Wherefore, my beloved brethren, let every man be swift to
hear, slow to speak, slow to wrath: James 1:19 KJV
In the above passage of scripture, we are admonished by James to be slow to speak. What does this imply and why is it necessary to be slow to speak? To answer the question, one must first establish the message James was conveying at this juncture of his treatise. James 1:20 says, “For the wrath of man worketh not the righteousness of God.” The NIV puts it this way, “…for man’s anger does bring about the righteous life that God desires.” Take note of the phrase, “…the righteous life that God desires.” This means God is after something; a righteous life. Thus James was talking about producing righteousness. It may be correct to say that the primary objective is not to be slow to speak, but that we produce or bring forth righteousness. Being slow to speak is just one of the means to achieving this objective.
In the Scriptures, we can identify two kinds of righteousness. In Romans 5:17, Paul talked about the “gift of righteousness” which comes by faith in Jesus Christ. This righteousness is automatic and inward. It refers to a right standing with God on the basis of the death and resurrection of Christ. But we are also told of the righteousness that we do. 1 John 3:7 puts it like this: he that doeth righteousness is righteous.. This righteousness has to do with our deeds or actions. In the letter of James, it is the practice (visible display) of righteousness that he was talking about. And his goal was to show us the things that will impede the outworking of this righteousness.
The reason why we must be slow to speak and slow to wrath is so that we may bring forth the righteous life that God desires. By implication, we can say that one thing that will prevent us from bringing forth righteousness is a loose tongue. Anyone who desires to walk in righteousness must learn to control his tongue.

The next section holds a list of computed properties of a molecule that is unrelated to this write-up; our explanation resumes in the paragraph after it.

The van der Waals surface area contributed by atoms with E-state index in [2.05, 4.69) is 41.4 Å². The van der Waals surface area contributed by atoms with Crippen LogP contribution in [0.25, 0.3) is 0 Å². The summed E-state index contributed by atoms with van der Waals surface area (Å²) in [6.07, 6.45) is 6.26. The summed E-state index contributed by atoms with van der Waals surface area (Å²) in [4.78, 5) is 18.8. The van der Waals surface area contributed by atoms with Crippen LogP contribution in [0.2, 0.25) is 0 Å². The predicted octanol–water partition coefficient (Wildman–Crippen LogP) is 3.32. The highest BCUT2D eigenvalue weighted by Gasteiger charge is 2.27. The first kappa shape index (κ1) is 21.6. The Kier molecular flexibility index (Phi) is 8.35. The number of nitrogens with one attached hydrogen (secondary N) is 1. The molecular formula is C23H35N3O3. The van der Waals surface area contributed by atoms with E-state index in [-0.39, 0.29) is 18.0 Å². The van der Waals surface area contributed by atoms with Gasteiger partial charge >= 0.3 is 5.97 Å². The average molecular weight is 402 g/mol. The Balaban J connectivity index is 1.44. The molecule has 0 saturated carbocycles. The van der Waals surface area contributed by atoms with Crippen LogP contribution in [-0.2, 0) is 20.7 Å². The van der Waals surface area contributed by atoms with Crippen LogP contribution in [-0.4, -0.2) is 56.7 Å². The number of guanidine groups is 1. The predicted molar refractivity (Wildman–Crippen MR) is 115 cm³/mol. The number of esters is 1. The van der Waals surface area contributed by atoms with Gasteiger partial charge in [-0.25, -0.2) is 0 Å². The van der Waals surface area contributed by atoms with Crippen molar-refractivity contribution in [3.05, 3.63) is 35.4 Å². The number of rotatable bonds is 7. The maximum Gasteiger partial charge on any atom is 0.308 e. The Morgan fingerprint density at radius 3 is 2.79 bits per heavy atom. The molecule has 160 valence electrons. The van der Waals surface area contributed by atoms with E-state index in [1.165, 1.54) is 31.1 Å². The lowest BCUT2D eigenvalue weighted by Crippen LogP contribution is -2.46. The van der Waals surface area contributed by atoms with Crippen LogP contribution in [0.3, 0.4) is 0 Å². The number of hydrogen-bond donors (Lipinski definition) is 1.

Proverbs 10:19 says “In the multitude of words there wanteth not sin: but he that refraineth his lips is wise.” The New Living Translation puts it this way, “Don’t talk too much, for it fosters sin. Be sensible and turn off the flow!” We must not miss the point; Don’t talk too much, for it fosters sin. What is meant by too much talk is careless talk. The point is, the more you talk, the more likely you are to sin.
Note that we are not necessarily referring to being loquacious. Some people are naturally talkers. And there is nothing wrong with that. What we learn from the scripture is that we must not use words as weapons to hurt other people. Proverbs 10:19 is not saying we should not talk, what it says is that we should refrain our lips. The Hebrew word for refraineth is khaw-sak’ which means to restrain or control. What this is telling us is that we should choose what comes out of our lips. Ephesians 4:29 (NLT) captures the point : “Don’t use foul or abusive language. Let everything you say be good and helpful, so that your words will be an encouragement to those who hear them.”
Proverbs 17:27-28 (NLT) puts it like this, “A truly wise person uses few words; a person with understanding is even-tempered. Even fools are thought to be wise when they keep silent; when they keep their mouths shut, they seem intelligent.”
The point of all we are saying is that using the tongue aright is important if we are going to bring forth the righteousness or character of God. James 1:26 tells us that “If any man among you seem to be religious, and bridleth not his tongue, but deceiveth his own heart, this man’s religion is vain. It would seem that true Christianity begins with how we use our tongue.
Someone once said that we are masters of our unspoken words, and the slave to those that should have remained unsaid. Decide today that you will honour God with your mouth as His beloved child.
Let us pray: Let the words of my mouth, and the meditation of my heart, be acceptable in thy sight, O Lord, my strength, and my redeemer. (Psalms 19:14)